7, 6+1, 5+2, 5+1+1, 4+3, 4+2+1, 4+1+1+1, 3+3+1, 3+2+2, 3+2+1+1, 3+1+1+1+1, 2+2+2+1, 2+2+1+1+1, 2+1+1+1+1+1, 1+1+1+1+1+1+1

and there are fifteen of them. We can define a function p, where p(n) is the number of partitions of n; thus p(7) = 15.

So how might one pick a partition of n "at random"? There are at least three ways I know of. The first is to pick one

*uniformly*, so each one is chosen with probability 1/15.

The second is as follows: begin with the partition 1. Then generate a partition of 2 by augmenting some part of the partition by 1; we can either augment the first part (giving 2) or the second part (there is no second part, so this corresponds to adding a new part 1, giving 1+1). Then do the same thing to obtain a partition of 3. If you had 2 at the second step, then you get 3 or 2+1 at the third step with equal probability; if you had 1+1 at the second step, then you get 2+1 or 1+1+1 with equal probability. But you can't have 1+2 -- we make the rule that partitions have to be written in decreasing order. So at the third step, you have 3 with probability 1/4, 2+1 with probability 1/2, and 1+1+1 with probability 1/4. At the fourth step, 3 becomes 4 or 3+1 with equal probability; 2+1 becomes 3+1, 2+2, or 2+1+1 with equal probability, and 1+1+1 becomes 2+1+1 or 1+1+1+1 with equal probability. Thus you have the partitions 4 or 1+1+1+1 with probability 1/8 each; the partitions 3+1 or 2+1+1 with probability 7/24 each; the partition 2+2 with probability 1/4.

As you can see, this process doesn't generate partitions uniformly at random. But in a way it's natural, because at each

*step*of the process one is doing something uniform. There's a natural way to draw a picture of a partition as a Ferrers diagram, where a partition of n will have a diagram with n dots; this corresponds to putting down n dots "at random" subject to the constraint that at each step the diagram you obtain is a valid Ferrers diagram. It turns out that the Ferrers diagram obtained in this way tend, up to scaling, to a certain shape as they grow large. As do partitions chosen uniformly at random -- but it's a different shape.

And there's a third way of choosing partitions at random. This is called the "Plancherel measure". We pick a partition λ of n with probability (dim λ

^{2})/n!, where dim λ is the "dimension" of a partition. The dimension of a partition is just the

*number of ways*in which it can be obtained as the nth term of a sequence of partitions, starting with the empty partition and at each step adding one to some part. For example, the partition 5 = 3+2 is the last element of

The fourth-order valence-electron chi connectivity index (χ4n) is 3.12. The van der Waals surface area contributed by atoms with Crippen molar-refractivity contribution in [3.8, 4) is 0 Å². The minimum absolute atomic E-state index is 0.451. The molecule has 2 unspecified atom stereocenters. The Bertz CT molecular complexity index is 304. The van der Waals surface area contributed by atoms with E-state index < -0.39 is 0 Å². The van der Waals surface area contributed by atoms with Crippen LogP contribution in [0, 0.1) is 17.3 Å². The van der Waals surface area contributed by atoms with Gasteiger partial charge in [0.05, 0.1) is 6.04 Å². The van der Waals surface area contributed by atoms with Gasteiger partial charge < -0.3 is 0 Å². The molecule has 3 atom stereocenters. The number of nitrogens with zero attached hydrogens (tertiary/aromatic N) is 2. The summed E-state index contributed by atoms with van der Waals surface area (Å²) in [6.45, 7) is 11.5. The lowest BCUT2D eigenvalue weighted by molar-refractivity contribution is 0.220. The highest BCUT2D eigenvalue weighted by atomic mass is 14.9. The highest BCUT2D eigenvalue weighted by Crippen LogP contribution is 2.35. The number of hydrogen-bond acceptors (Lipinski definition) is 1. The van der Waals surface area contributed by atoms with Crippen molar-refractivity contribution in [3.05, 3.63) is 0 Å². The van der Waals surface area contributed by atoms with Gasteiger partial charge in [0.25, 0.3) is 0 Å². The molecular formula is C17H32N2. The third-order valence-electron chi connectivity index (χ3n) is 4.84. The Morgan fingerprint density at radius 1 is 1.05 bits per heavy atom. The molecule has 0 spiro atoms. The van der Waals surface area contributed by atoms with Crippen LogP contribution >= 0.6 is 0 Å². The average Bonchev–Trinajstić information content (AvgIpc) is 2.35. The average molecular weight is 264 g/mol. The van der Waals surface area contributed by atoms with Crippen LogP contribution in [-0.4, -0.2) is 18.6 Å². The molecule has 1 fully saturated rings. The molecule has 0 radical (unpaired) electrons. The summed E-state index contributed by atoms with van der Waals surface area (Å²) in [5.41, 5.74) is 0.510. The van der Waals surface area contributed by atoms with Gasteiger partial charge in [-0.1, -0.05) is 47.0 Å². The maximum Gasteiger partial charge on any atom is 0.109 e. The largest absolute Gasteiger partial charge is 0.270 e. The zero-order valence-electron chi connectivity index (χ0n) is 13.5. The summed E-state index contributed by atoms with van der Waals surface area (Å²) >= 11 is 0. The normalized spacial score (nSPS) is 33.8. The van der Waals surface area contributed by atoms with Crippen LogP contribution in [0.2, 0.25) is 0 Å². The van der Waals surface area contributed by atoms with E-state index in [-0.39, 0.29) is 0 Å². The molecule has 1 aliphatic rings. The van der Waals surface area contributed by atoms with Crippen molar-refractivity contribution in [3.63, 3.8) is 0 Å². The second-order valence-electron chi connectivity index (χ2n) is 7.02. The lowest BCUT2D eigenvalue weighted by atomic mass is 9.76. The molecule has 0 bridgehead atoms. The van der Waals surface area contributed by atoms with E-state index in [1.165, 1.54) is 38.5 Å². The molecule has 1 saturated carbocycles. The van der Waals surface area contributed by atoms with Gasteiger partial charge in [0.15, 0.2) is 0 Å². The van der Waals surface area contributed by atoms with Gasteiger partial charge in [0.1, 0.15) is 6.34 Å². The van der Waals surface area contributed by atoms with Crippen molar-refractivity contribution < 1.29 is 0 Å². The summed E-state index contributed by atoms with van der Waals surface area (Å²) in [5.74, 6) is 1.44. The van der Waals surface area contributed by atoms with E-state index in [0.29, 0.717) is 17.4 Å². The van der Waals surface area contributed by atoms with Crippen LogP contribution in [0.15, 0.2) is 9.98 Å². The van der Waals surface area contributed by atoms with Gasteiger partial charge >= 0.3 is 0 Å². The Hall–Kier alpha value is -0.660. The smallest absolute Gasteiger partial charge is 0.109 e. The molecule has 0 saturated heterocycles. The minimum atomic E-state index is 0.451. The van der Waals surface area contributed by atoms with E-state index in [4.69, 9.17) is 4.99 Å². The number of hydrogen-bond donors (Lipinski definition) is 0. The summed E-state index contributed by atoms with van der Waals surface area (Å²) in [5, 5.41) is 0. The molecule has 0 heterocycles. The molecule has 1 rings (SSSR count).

0, 1, 2, 3, 3+1, 3+2

0, 1, 2, 2+1, (3+1 or 2+2), 3+2

0, 1, 1+1, 2+1, (3+1 or 2+2), 3+2

so there are five such sequences, and dim (3+2) = 5. Thus in the Plancherel measure we choose the partition 3+2 with probability 5

^{2}/ 5! = 25/120. The dimension of a partition is also the number of standard Young tableaux corresponding to it.

This just seems so artificial, though -- if I wanted to actually pick a partition according to this distribution, how would I do it?

There are n! permutations of n objects. Picking one of these uniformly at random seems like a natural thing to do. (For example, it has a physical instantiation in the shuffling of a deck of cards.) It turns out that there is a correspondence called the Robinson-Schensted correspondence. (Sometimes Knuth's name is in here as well.) This correspondence associates with a permutation of [n] a pair of standard Young tableaux, each containing n squares, and of the same shape. The shape of those Young tableaux gives a partition, then; if we started by picking a permutation uniformly then we've now obtained a partition chosen with the distribution induced by the Plancherel measure.

Suddenly this distribution seems natural. I'm much more comfortable with the idea of picking something from a random distribution if I can imagine how I would actually go and choose it if I had to.

## 2 comments:

So, what do any of these methods (if any) have to do with the character theory of the symmetric group? In particular, the orthogonality relations for characters (which correspond to partitions) seem tailor-made for giving rise to probability densities.

John,

that's a good question, but I don't know the answer. I don't know much about the character theory of the symmetric group. Perhaps I will do something about that.

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